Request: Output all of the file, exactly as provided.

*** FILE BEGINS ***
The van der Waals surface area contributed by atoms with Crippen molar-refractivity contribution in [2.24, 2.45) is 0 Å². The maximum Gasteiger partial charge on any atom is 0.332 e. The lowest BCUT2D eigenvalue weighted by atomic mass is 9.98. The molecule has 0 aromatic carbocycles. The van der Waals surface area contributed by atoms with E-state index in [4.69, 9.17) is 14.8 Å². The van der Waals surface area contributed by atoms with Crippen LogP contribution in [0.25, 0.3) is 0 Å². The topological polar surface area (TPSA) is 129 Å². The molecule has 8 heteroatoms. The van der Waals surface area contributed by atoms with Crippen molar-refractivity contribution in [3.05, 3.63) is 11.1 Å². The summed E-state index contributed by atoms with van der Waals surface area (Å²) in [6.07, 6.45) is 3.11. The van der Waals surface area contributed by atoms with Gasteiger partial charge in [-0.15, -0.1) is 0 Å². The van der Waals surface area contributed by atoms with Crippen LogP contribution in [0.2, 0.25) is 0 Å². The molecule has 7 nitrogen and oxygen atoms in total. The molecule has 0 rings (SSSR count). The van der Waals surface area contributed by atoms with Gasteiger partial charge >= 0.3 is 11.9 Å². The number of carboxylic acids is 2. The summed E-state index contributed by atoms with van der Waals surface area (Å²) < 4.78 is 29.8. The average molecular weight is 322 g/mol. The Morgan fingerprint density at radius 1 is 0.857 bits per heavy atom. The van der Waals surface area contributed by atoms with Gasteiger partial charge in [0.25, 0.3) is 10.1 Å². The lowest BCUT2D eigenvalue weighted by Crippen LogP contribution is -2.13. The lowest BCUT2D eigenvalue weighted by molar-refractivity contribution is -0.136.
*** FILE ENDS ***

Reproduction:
The van der Waals surface area contributed by atoms with Crippen molar-refractivity contribution in [2.24, 2.45) is 0 Å². The maximum Gasteiger partial charge on any atom is 0.332 e. The lowest BCUT2D eigenvalue weighted by atomic mass is 9.98. The molecule has 0 aromatic carbocycles. The van der Waals surface area contributed by atoms with E-state index in [4.69, 9.17) is 14.8 Å². The van der Waals surface area contributed by atoms with Crippen LogP contribution in [0.25, 0.3) is 0 Å². The topological polar surface area (TPSA) is 129 Å². The molecule has 8 heteroatoms. The van der Waals surface area contributed by atoms with Crippen molar-refractivity contribution in [3.05, 3.63) is 11.1 Å². The summed E-state index contributed by atoms with van der Waals surface area (Å²) in [6.07, 6.45) is 3.11. The van der Waals surface area contributed by atoms with Gasteiger partial charge in [-0.15, -0.1) is 0 Å². The van der Waals surface area contributed by atoms with Crippen LogP contribution in [0.2, 0.25) is 0 Å². The molecule has 7 nitrogen and oxygen atoms in total. The molecule has 0 rings (SSSR count). The van der Waals surface area contributed by atoms with Gasteiger partial charge >= 0.3 is 11.9 Å². The number of carboxylic acids is 2. The summed E-state index contributed by atoms with van der Waals surface area (Å²) < 4.78 is 29.8. The average molecular weight is 322 g/mol. The Morgan fingerprint density at radius 1 is 0.857 bits per heavy atom. The van der Waals surface area contributed by atoms with Gasteiger partial charge in [0.25, 0.3) is 10.1 Å². The lowest BCUT2D eigenvalue weighted by Crippen LogP contribution is -2.13. The lowest BCUT2D eigenvalue weighted by molar-refractivity contribution is -0.136.